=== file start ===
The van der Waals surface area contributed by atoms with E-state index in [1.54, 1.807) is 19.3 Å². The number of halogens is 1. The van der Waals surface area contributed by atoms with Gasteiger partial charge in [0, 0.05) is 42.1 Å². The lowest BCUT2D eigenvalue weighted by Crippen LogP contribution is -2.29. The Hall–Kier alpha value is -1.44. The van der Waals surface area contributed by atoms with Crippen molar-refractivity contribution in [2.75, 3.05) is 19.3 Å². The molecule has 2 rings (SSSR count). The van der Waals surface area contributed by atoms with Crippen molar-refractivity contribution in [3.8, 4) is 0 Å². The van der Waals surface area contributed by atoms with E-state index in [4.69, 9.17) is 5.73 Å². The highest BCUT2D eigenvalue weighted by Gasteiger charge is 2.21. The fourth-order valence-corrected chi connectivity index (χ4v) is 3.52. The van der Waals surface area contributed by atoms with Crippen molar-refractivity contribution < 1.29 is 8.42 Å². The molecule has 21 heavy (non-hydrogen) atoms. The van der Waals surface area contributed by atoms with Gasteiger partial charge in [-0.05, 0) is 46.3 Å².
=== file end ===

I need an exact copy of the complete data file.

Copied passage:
The van der Waals surface area contributed by atoms with E-state index in [1.54, 1.807) is 19.3 Å². The number of halogens is 1. The van der Waals surface area contributed by atoms with Gasteiger partial charge in [0, 0.05) is 42.1 Å². The lowest BCUT2D eigenvalue weighted by Crippen LogP contribution is -2.29. The Hall–Kier alpha value is -1.44. The van der Waals surface area contributed by atoms with Crippen molar-refractivity contribution in [2.75, 3.05) is 19.3 Å². The molecule has 2 rings (SSSR count). The van der Waals surface area contributed by atoms with Crippen molar-refractivity contribution in [3.8, 4) is 0 Å². The van der Waals surface area contributed by atoms with E-state index in [4.69, 9.17) is 5.73 Å². The highest BCUT2D eigenvalue weighted by Gasteiger charge is 2.21. The fourth-order valence-corrected chi connectivity index (χ4v) is 3.52. The van der Waals surface area contributed by atoms with Crippen molar-refractivity contribution < 1.29 is 8.42 Å². The molecule has 21 heavy (non-hydrogen) atoms. The van der Waals surface area contributed by atoms with Gasteiger partial charge in [-0.05, 0) is 46.3 Å².